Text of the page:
Another popular question we are asked is: How many types of 70 foot truck scales exist (low-profile, pit style, full electronic, concrete deck, steel deck)? Is there one particular type you would recommend over another for use within the recycling business? What benefit does it present to pick one over the other?
Truck scales come in numerous sizes and types. Truck scales could be portable axle, weigh-in-motion, self-contained transportable, electro-mechanical, electronic, and hydraulic versions. In a traditional truck scale you would need to choose either an above ground or pit style scale. Then, a painted steel deck or concrete deck that you would pour on location.
For the recycling business, generally the most effective choice will be the steel deck electronic truck scale because it provides the fastest setting up time and if you’re replacing an existing scale, the lowest down-time in swapping out a pre-existing truck scale. If the metal recycling company is replacing an older truck scale installed inside a pit that is experiencing water damage concerns, a hydraulic truck scale could be a good decision to think about for an advancement. The load cells within a hydraulic truck scale have excellent defense to water and lightning issues.
As with any big decision like this, we recommend that you contact your local scale company to provide you with a recommendation and truck scale price quote. It could be that your best choice might be a pit style scale. Or maybe a hydraulic scale would work best for you. A local scale dealer should be able to provide that recommendation to you and present you with several buying options to consider.
What are some other featuresmetal recyclers need to look for inside a truck scale?
There are severalattributes recyclers ought totake into account when making the decisionto purchase a 70 foot long truck scale, which includes deck plate thickness. Recyclers are normally handling a high traffic frequencydaily on their truck scales, so weighing machine strength becomes aimportantaspect. For instance, Cardinal Scale produces truck scales with 3/8″ thick steel decks for maximumstrength and resiliency to handlehefty loads over the long haul for exceptionaloverall performance. An additionalqualityelement to look for is factory-assembled load cells securedin the truck scale. Every Cardinal truck scale is 100 percent factory assembled and examinedprior to shipping to a job location. This requires calibrating the whole60 foot long truck scaleto make sureappropriate set-up before shipping for exceptionalaccuracy. Usually, a 70-foot-long truck scale dimensions aresought afterin the recycling business to be in a positionto allow for weighing semi-tractor trailers. Stainless steel, USA-made load cells and a NEMA 4X stainless steel junction box for load cell wiring can also beimportant to check for when making the decisionto buy a vehicle scale.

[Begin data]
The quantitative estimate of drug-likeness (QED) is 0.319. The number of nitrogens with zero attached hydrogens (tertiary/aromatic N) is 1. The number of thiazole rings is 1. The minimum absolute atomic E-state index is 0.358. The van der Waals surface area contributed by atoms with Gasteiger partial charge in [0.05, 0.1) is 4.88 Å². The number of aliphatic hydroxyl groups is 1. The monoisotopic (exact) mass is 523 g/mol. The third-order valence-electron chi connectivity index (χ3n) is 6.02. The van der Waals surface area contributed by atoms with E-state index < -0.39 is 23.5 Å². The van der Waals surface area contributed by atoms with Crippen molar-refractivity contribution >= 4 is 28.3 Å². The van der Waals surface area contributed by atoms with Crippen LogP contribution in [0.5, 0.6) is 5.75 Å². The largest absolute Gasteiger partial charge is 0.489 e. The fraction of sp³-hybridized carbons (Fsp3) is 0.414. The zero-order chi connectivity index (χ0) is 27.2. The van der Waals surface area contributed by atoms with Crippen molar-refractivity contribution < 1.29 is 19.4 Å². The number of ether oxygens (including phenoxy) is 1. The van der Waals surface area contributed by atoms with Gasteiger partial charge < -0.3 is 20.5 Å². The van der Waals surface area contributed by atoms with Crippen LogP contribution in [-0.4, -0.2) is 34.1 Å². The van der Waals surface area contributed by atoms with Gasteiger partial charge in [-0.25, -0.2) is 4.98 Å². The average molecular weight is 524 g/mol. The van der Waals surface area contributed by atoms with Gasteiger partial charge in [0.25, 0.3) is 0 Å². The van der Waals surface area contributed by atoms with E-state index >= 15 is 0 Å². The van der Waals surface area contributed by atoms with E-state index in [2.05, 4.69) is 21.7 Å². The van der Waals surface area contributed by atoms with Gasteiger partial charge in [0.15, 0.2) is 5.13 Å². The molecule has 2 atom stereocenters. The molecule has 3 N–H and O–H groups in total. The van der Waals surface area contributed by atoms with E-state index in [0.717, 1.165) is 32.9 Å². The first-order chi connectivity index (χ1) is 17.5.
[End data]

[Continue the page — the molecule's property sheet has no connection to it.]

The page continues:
Rice Lake SURVIVOR® OTR vehicle scales are heavy-duty, top access, low profile concrete or steel deck scales. These heavy-duty, top access, low profile concrete or steel deck scales have an outstanding design that incorporates the most advanced engineering and production technology to produce the highest quality vehicle weighing system in the marketplace. The Rice Lake Survivor OTR truck scales don’t sacrifice quality for price. Both the OTR concrete and steel deck models boast wide flange I-beam construction. The wide flange beam construction helps minimize span deflection and lengthens the life of your truck scale. Both the concrete and steel deck models are built to be the “Toughest Truck Scales on Earth”®
Built to Withstand Extreme Use
Weighbridge design and the overall weight of structural steel used directly affect the performance life of a truck scale. Many “economical” truck scale designs incorporate low grade, non-certified steel and an inferior design to reduce the cost and decrease production time. These reductions also reduce the life of the scale. Rice Lake SURVIVOR® OTR truck scales utilize up to 30% more steel than most competitive models and incorporate a longitudinal highway bridge design. More I-beams are strategically placed longitudinally with the traffic flow to ensure tire support regardless of truck position. Continue reading →